A combination of increased awareness through the availability of DFS contests on its games over the last several years and the rapid growth of legalized single-game sports betting throughout North America has led to a progressive expansion of the Canadian Football League’s (CFL) profile. Below we will examine all of the different ways you can bet on CFL odds and compare game lines for every Canadian Football League contest.
Odds for every CFL game are available to bet on below. Futures are available as well. To bet on CFL title odds go here.
The league’s visibility and the interest it draws to its product may be reaching a new high point in coming months following the early-April advent of legalized single-game sports betting in Ontario, Canada’s most populous province. All the major commercial sportsbooks – FanDuel, DraftKings, BetMGM, Caesars and PointsBet among them – which have established footholds in the lucrative U.S. market, have already or are in the process of opening for business in Ontario. Legal Canadian sports betting in other provinces is expected to follow in short order as well.
Many US sportsbooks have been offering CFL betting markets since 2018. Ontario operators are naturally expected to provide the most extensive array of CFL wagers yet given the league’s popularity and the fact three teams — the Toronto Argonauts, Hamilton Tiger-Cats and Ottawa Redblacks — are located in the province.
CFL rules: How they are different from the NFL
Experienced NFL bettors, or even just fans of the league’s version of gridiron football, would be wise to familiarize themselves with the few but critical differences in certain rules between the U.S. and Canadian versions. Unlike the NFL, the CFL features:
Three downs, instead of four
This typically equates to more passing overall, and as a result, occasionally higher game totals than one might see in the NFL over the course of a season. However, the other side of that coin is that there is also a greater chance for sacks and interceptions due to the higher number of dropbacks.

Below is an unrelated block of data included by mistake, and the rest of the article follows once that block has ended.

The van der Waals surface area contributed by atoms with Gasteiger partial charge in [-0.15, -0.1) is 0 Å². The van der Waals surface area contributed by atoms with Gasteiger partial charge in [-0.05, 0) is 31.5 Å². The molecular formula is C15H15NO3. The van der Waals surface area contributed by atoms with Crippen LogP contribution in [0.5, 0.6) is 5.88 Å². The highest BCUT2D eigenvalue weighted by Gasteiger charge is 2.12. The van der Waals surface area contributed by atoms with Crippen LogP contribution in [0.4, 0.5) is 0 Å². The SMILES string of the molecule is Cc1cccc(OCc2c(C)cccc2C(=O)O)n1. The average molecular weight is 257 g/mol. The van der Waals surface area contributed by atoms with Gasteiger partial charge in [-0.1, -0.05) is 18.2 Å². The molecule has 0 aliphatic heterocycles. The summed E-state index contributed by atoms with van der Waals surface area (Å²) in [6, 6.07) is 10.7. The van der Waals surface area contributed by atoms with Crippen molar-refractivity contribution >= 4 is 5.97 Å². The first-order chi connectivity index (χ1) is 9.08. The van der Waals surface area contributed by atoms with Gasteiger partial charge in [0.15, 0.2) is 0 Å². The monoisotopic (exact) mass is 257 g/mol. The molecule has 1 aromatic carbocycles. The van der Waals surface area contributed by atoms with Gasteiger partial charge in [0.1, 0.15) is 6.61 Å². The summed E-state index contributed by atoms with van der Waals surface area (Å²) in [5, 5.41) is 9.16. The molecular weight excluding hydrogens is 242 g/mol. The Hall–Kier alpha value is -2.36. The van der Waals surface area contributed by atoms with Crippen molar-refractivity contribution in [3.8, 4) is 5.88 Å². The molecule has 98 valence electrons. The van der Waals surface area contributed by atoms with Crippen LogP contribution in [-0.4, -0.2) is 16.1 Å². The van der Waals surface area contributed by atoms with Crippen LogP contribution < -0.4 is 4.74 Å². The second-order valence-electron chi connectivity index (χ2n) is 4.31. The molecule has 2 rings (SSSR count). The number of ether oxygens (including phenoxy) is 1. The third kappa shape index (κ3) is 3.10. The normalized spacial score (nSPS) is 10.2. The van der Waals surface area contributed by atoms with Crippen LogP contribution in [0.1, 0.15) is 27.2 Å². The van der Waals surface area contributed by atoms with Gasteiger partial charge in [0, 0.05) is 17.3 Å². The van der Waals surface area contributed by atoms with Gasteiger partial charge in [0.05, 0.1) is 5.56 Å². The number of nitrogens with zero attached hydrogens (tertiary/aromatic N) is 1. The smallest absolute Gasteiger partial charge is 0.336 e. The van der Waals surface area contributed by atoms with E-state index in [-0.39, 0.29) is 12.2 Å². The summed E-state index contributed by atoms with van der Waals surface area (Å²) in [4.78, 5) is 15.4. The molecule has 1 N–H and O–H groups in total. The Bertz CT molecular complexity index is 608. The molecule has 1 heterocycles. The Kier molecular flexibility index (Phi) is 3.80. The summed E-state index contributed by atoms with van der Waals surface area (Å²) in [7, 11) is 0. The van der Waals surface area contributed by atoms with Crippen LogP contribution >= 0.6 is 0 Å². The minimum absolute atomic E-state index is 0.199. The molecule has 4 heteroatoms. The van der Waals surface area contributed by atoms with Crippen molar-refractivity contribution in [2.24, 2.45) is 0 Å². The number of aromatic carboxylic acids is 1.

A longer and wider playing surface/end zone
The CFL utilizes a 110-yard-long and 65-yard-wide field, outpacing the NFL by 10 yards of length and 11.75 yards of width. This affords the opportunity for offensive skill players to accumulate more yardage overall – an important aspect to keep in mind for player prop bets – and the wider field and longer end zone (20 yards, compared to the NFL’s 10) has the potential to help facilitate more red-zone scoring.
12 players per side, unlimited motion behind the line of scrimmage
That additional real estate helps accommodate one more player apiece on offense and defense than the NFL’s 11-man units.
It’s also worth keeping in mind that in the CFL, all offensive players except the quarterback are allowed unlimited pre-snap motion up to one yard behind the line of scrimmage; this can certainly lead to disadvantages for the defense and also ups the chances of more prolific individual and team offensive statistics.
The possibility of a single-point scoring play
The “rouge” also known as a “single”, is a scoring quirk of the CFL that can occasionally lead to some unusual point totals.
A rouge is awarded to a kicking team when the ball is kicked into the end zone by any legal means other than a conversion attempt or field goal and the receiving team does not return or kick the ball out of its end zone. A rouge is also awarded when a kick, excluding a kickoff, goes out of bounds in the end zone without being touched.